Monday, June 29, 2009

Yarck, Ruffy and Lockwood...

This is my first entry in a blog I which I intend to use for two purposes: to keep a record, especially pictorial, of my motorcycle rides, and to share these with the one or maybe two other people interested enough to read it; and to publish some of the essays on riding which I am working over, which are generally philosophical in nature.

Last Saturday 27th June I left home at 10.30am and was out till 6.30pm. I took a ride from my house in Carlton, Melbourne, out to Whittlesea, to Yea, to Yarck, where I had the best pie I have ever eaten - which means a lot coming from a motorcyclist who eats fancy pies in little towns 52 Sundays of the year - and while the road from Whittlesea to Yea is celebrated among local motorcylists, it was from Yarck that the real ride began for me. From there I headed into a magical triangle which few seem to know about. The triangle's points are the towns of Yea, Euroa, and Seymour. Within that area are a number of sealed roads (I am not comfortable riding dirt for long) some of which I have ridden, but others which I had not, and with a full tank of fuel at Yarck, it was the intention of this ride to explore those I had previously left unexplored. It's my pleasure to confess that I failed in this - there's more!

My first stop after Yarck was the cemetary at Gobur. Only a few graves, most of which were pioneer graves from the late nineteenth century.

I also found a nice large moss-covered rock on which to take some pictures. The rear wheel was sliding from under me as I rode on and off this slippery fragile environment...

I stopped at Yarck to find a cafe, which quite surprised me as it's a bit out of the way! I decided I would ride on and then visit the cafe on my return. The roads between Yarck and Ruffy shifted between rolling winding hills, a short twisty mountain section, open straight roads, and various shades in between. From Ruffy the landscape was much more hilly, winding mountain-like roads with deep drops to my right into valleys with streams cutting a path through their base. It is mid-winter and the land is beautifully green! With the lambswool WWII-style bomber jacket my partner just bought me, I was warm despite my exposed speeding body and the cold damp day.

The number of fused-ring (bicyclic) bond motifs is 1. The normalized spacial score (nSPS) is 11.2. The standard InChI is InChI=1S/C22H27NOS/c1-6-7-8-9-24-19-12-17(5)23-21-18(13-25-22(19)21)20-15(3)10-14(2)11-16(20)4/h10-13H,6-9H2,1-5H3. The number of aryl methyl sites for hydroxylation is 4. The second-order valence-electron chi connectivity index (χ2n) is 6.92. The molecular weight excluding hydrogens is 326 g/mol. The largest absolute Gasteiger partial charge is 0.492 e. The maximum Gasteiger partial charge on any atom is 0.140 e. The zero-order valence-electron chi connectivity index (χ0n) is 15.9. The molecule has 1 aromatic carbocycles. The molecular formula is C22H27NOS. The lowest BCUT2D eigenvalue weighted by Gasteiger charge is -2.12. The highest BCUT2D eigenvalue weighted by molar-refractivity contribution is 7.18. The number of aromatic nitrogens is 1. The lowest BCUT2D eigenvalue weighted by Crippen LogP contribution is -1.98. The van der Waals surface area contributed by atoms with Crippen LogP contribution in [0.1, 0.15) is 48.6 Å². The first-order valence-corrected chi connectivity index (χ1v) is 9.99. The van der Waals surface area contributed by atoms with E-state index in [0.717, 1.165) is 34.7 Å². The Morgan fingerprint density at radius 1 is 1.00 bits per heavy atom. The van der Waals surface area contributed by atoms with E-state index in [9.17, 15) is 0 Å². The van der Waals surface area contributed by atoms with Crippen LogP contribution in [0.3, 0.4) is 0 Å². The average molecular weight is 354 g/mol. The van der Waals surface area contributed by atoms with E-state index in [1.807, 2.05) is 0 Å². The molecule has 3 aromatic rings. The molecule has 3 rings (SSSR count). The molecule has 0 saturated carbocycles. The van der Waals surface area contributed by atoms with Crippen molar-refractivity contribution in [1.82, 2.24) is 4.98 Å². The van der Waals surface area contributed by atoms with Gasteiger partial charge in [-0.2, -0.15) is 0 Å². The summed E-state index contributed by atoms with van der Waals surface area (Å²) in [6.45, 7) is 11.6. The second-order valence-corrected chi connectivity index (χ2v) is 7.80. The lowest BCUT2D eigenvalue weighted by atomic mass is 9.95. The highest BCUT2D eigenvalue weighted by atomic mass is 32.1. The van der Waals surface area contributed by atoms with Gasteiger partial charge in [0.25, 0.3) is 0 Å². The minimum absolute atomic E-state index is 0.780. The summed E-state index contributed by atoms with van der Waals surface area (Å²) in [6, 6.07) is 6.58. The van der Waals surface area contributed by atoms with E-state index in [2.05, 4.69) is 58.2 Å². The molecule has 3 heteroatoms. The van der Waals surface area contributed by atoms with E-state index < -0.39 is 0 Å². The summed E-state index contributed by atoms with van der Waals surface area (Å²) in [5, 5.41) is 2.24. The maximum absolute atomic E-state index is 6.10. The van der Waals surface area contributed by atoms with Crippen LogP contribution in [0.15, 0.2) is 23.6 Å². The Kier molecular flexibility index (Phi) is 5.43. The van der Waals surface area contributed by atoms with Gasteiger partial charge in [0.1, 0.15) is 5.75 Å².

I eventually reached Lockwood, which involved crossing the Hume Highway. I immediately turned round and returned south of the Hume and into my magical triangle once more, and explored the 'old Hume Highway' - a stretch of road paralleling the current Hume, left over and useless, going nowhere and un-trafficked. There was something eerie about it, this silent empty road with all the trappings of a speeding deadly and busy highway - a kind of post-apocolyptic scene perhaps - especially with the small gums growing up through the cracks in the asphalt; or maybe it was that vague sense of oddness I often feel about he disjunction between time and place, of the presence of past things, I waited to be rear-ended by a ghostly 70s Datsun as I cruised along at 60kph. It was a little haunted, especially at the point where it faded off...

I return to Ruffy and to the cafe where I chatted to other patrons (being clearly a motorcyclist seems to make you noticeably loved or hated in a lot of places to a degree I never experience without my bike and leathers).

 I went for a walk around the town, met some sheep
found a mushroom
and set off again, this time exiting the triangle via Highlands:

From Ruffy to home took me 2.5 hours, with half the time spent on the Hume Highway, trying to get home in time for dinner guests on a dangerous and unpleasant pitch black highway. But it was a wonderful day that refreshed my soul in the way that such rides do for me, in the way which I miss when I can't get a good ride in. More on that at some other time.